I'm using python 3.7 and something interesting is happening when sorting and I cannot understand why. Maybe someone can help?

numlist = [4,8,2,6]

Output is this:

[2, 4, 6, 8]
[2, 4, 6, 8]
[8, 6, 4, 2]

I have two questions.

1) Why is the first reverse not actually reversing?

2) Why is the second reverse, which is equivalent, actually working?

Thanks in advance!

  • 1
    Reversing a thing and then sorting it into ascending order is completely different from sorting it into descending order. – user2357112 Mar 15 at 3:36
  • What have you expected the output to be? – Klaus D. Mar 15 at 3:43
  • Sorry, I failed to understand how it was passing the argument, not obvious to me. Not trying to come off as a smart ass, just a misunderstanding of the computation on my part. – Trace R. Mar 15 at 3:47

With sorted(numlist[::-1]), the [::-1] slice simply reverses the list before you pass the reversed list to sorted, which sorts it in the default order. And with sorted(numlist, reverse=True), you're actually telling sorted to sort in the reversed order since you pass to it the reverse=True argument.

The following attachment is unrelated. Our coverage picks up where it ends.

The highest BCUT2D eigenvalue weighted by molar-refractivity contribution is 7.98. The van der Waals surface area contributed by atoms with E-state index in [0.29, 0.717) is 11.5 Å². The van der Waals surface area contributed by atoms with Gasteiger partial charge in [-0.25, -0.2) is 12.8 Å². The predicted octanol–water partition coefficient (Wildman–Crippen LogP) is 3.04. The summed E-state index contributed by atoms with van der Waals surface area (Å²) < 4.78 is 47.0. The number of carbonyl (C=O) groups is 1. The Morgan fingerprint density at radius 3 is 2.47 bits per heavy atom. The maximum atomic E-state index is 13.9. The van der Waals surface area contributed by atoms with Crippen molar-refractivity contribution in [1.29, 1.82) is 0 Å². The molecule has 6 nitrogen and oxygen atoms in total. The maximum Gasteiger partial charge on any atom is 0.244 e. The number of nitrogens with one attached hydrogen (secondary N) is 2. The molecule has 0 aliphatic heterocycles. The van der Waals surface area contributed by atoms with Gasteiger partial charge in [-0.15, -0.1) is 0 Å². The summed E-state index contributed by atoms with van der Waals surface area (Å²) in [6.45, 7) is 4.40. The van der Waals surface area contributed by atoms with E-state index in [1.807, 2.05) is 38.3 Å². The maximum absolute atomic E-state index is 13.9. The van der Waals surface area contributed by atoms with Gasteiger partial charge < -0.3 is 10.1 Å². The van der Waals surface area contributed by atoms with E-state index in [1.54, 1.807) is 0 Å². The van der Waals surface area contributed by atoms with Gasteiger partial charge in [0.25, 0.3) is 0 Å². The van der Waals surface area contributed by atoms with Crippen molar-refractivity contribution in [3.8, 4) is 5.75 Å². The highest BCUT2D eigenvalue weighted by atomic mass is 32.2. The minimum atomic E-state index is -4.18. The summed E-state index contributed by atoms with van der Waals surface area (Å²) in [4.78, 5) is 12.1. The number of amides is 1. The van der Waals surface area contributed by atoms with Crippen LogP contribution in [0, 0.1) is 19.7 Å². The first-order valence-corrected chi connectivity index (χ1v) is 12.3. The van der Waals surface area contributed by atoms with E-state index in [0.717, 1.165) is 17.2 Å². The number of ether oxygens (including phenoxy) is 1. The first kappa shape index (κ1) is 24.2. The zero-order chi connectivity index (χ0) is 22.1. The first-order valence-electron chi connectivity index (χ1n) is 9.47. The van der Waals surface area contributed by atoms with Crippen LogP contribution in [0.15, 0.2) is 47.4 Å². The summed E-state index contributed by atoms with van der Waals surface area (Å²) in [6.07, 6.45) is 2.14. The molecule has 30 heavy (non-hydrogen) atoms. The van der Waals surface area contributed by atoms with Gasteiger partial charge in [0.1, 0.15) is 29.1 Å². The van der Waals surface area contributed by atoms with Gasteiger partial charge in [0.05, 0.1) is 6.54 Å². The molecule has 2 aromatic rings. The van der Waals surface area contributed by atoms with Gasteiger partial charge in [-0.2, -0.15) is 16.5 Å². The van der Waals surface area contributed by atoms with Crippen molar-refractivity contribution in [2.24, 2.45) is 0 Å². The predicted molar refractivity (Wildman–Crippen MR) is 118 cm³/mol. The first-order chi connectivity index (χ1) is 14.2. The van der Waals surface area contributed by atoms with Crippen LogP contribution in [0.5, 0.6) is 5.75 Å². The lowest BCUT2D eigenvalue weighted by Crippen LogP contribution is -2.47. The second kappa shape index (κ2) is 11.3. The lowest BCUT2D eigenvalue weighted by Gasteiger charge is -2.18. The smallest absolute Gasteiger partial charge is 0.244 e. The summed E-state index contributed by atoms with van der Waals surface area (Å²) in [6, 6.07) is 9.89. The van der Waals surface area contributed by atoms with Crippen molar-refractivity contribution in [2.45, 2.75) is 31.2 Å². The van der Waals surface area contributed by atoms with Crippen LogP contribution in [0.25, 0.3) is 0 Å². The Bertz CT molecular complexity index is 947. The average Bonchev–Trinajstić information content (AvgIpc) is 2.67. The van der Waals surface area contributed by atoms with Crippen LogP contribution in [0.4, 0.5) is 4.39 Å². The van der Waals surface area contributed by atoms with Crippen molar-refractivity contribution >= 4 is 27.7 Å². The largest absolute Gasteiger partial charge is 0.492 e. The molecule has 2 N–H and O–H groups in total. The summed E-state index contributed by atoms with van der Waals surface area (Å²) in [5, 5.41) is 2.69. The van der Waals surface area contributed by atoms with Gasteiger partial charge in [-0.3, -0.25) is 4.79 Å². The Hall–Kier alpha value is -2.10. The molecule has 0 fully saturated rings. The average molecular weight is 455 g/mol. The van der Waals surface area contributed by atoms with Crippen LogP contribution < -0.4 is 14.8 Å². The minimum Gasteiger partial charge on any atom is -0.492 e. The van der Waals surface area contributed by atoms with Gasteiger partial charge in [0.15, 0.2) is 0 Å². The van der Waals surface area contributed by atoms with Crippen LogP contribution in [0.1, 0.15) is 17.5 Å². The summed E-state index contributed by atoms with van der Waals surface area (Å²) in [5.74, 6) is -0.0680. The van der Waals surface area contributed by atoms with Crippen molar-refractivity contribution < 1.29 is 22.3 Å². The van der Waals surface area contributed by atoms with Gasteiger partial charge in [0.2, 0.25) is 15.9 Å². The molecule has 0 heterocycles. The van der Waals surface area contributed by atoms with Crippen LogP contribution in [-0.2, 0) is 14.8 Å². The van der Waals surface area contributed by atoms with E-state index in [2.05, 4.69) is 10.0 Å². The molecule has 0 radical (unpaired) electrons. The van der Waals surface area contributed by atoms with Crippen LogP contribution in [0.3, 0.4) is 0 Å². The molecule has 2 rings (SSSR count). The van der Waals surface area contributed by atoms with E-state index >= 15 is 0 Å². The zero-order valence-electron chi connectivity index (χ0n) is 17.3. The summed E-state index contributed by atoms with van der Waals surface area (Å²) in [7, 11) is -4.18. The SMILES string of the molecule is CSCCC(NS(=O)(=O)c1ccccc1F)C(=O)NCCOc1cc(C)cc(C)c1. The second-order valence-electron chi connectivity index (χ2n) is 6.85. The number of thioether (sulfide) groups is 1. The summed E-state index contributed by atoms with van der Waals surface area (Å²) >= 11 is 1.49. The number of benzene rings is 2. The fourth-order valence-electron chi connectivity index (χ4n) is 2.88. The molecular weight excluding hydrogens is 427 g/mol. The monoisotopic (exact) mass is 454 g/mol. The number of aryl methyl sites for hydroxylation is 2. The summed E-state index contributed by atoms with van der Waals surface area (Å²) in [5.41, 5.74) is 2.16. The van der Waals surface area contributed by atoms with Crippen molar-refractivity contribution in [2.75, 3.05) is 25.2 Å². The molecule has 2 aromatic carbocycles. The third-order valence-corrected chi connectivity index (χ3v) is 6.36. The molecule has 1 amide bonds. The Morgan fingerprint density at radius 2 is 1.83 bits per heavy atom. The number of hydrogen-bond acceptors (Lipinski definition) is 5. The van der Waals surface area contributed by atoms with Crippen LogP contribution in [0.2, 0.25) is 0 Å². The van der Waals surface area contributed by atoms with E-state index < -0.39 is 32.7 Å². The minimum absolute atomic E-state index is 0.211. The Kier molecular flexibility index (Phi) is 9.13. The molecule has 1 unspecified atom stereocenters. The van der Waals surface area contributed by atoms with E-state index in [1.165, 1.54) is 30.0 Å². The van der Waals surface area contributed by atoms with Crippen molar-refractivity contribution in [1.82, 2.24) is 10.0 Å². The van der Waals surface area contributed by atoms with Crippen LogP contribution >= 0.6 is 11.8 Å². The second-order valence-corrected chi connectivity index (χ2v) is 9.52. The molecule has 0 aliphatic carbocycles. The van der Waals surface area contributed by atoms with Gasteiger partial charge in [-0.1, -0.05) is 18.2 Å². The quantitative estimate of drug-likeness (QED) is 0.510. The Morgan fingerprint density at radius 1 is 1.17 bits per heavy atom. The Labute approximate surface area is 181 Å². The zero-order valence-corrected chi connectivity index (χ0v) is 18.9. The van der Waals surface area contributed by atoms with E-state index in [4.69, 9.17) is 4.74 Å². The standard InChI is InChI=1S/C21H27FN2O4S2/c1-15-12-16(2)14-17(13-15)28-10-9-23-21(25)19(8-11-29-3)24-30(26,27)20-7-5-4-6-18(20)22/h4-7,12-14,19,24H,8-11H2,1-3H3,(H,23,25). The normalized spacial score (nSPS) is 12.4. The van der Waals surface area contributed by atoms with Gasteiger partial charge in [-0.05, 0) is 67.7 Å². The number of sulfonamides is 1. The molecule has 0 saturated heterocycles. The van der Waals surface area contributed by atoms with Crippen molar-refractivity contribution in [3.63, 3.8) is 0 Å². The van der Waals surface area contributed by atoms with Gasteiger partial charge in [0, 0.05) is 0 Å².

• 1
    Ok, this makes much more sense. Thank you for explaining that in detail. Really helped me understand! – Trace R. Mar 15 at 3:43

It's easy to understand.

print(sorted(numlist)) => print(sorted([4,8,2,6]))
print(sorted(numlist[::-1])) => print(sorted([6,2,8,4]))
print(sorted(numlist, reverse=True)) => print(sorted([4,8,2,6], reverse=True)) => print(sorted([4,8,2,6])[::-1])

sort [4,8,2,6] has nothing different than sort [6,2,8,4]


print(sorted(numlist[::-1])) is only reversing your input list before it's passed to sorted. So, the input to sorted is [6,2,8,4] instead of [4,8,2,6]. sorted does not care what the input is; to sort in a descending order, reverse arg must be passed


It should be print(sorted(numlist)[::-1]), you have placed slicing wrong

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